Are 'I can tell you/ I'm telling you/ I tell you' interchangeable and used to emphasize that you're telling the truth? For example:
- I can tell you that he's lying.
- I'm telling you, he's really good at this game.
- You'll lose against him. I tell you.
English Language Learners Stack Exchange is a question and answer site for speakers of other languages learning English. It only takes a minute to sign up.Sign up to join this community
In short, I can tell you, yes, they are. The meanings are similar, as follows:
In all of them, the statement is made or implied, and I hope that in considering the fact that I am telling you will make you review the statement in this context, and in thinking about it again it will "rivet" the facts in your mind.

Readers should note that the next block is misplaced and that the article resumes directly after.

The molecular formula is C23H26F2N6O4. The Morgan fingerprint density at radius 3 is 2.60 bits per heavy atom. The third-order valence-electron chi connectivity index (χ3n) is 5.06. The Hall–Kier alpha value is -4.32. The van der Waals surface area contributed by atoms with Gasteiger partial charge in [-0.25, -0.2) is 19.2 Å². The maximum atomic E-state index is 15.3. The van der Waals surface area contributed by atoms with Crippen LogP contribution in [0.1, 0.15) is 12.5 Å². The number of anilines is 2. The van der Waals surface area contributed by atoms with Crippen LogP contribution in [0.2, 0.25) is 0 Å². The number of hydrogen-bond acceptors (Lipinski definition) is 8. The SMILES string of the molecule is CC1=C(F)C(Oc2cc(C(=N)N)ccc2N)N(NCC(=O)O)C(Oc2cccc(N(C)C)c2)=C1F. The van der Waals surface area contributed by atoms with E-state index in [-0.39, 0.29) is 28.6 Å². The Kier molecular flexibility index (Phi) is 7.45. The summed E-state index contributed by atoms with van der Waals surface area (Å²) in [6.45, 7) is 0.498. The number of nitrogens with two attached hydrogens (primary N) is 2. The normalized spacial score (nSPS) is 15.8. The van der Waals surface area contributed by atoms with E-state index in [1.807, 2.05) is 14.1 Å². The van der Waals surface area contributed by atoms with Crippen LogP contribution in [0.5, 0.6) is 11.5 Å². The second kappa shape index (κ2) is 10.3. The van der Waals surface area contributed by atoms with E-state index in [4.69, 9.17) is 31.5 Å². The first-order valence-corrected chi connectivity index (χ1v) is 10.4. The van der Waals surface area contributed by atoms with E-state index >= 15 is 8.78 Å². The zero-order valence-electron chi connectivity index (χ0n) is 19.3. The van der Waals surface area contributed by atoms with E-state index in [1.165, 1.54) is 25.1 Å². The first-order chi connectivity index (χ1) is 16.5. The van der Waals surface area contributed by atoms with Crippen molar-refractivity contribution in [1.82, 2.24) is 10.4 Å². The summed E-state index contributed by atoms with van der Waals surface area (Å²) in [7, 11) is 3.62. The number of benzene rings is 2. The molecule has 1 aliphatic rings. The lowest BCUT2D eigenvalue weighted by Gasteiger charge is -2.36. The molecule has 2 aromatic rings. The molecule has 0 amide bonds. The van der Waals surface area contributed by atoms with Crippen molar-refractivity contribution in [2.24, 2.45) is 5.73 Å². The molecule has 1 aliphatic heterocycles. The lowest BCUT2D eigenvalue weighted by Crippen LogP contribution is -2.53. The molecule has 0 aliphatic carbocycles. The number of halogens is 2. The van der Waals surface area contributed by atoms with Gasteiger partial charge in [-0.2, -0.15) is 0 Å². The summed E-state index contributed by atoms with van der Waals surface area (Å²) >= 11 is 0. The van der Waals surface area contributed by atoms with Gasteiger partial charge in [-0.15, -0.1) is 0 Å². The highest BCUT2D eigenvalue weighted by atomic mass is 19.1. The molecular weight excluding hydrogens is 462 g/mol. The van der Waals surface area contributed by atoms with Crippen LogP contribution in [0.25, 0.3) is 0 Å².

The emphasis is weakened a bit by self-reference; if "I tell you" is the only argument that I can give, I hope you will have the discernment to take it with a grain of salt. So, to back my argument up, here is what Cambridge.org has to say:
(also I tell you, I can tell you) used to emphasize that what you are saying is true, and should be believed: I'm telling you, he's the best player in the American League. We've been waiting a long time for this, I'll tell you.
Also see I'll tell you what at Mirriam-Webster.